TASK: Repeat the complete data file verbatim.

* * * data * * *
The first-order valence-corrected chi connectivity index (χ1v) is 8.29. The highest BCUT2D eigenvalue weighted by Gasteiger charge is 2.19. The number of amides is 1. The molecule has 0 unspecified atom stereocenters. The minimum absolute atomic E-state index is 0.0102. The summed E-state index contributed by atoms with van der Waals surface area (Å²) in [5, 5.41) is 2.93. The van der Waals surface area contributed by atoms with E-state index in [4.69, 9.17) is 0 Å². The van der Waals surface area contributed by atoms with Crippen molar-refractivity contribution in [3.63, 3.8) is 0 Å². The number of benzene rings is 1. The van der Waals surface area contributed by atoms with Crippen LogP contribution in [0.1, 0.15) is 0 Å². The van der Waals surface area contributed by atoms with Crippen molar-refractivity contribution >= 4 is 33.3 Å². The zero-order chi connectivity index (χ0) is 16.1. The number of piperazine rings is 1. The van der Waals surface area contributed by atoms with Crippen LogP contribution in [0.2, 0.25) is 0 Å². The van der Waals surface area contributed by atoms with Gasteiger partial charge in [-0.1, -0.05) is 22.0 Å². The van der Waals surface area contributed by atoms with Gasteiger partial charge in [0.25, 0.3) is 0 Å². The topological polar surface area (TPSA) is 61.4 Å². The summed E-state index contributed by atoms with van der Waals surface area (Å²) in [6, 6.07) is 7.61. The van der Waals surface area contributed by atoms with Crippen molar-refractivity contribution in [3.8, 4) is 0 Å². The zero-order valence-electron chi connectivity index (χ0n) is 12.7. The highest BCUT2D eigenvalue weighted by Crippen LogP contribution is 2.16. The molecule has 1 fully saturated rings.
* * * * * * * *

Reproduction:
The first-order valence-corrected chi connectivity index (χ1v) is 8.29. The highest BCUT2D eigenvalue weighted by Gasteiger charge is 2.19. The number of amides is 1. The molecule has 0 unspecified atom stereocenters. The minimum absolute atomic E-state index is 0.0102. The summed E-state index contributed by atoms with van der Waals surface area (Å²) in [5, 5.41) is 2.93. The van der Waals surface area contributed by atoms with E-state index in [4.69, 9.17) is 0 Å². The van der Waals surface area contributed by atoms with Crippen molar-refractivity contribution in [3.63, 3.8) is 0 Å². The number of benzene rings is 1. The van der Waals surface area contributed by atoms with Crippen LogP contribution in [0.1, 0.15) is 0 Å². The van der Waals surface area contributed by atoms with Crippen molar-refractivity contribution >= 4 is 33.3 Å². The zero-order chi connectivity index (χ0) is 16.1. The number of piperazine rings is 1. The van der Waals surface area contributed by atoms with Crippen LogP contribution in [0.2, 0.25) is 0 Å². The van der Waals surface area contributed by atoms with Gasteiger partial charge in [-0.1, -0.05) is 22.0 Å². The van der Waals surface area contributed by atoms with Gasteiger partial charge in [0.25, 0.3) is 0 Å². The topological polar surface area (TPSA) is 61.4 Å². The summed E-state index contributed by atoms with van der Waals surface area (Å²) in [6, 6.07) is 7.61. The van der Waals surface area contributed by atoms with Crippen molar-refractivity contribution in [3.8, 4) is 0 Å². The zero-order valence-electron chi connectivity index (χ0n) is 12.7. The highest BCUT2D eigenvalue weighted by Crippen LogP contribution is 2.16. The molecule has 1 fully saturated rings.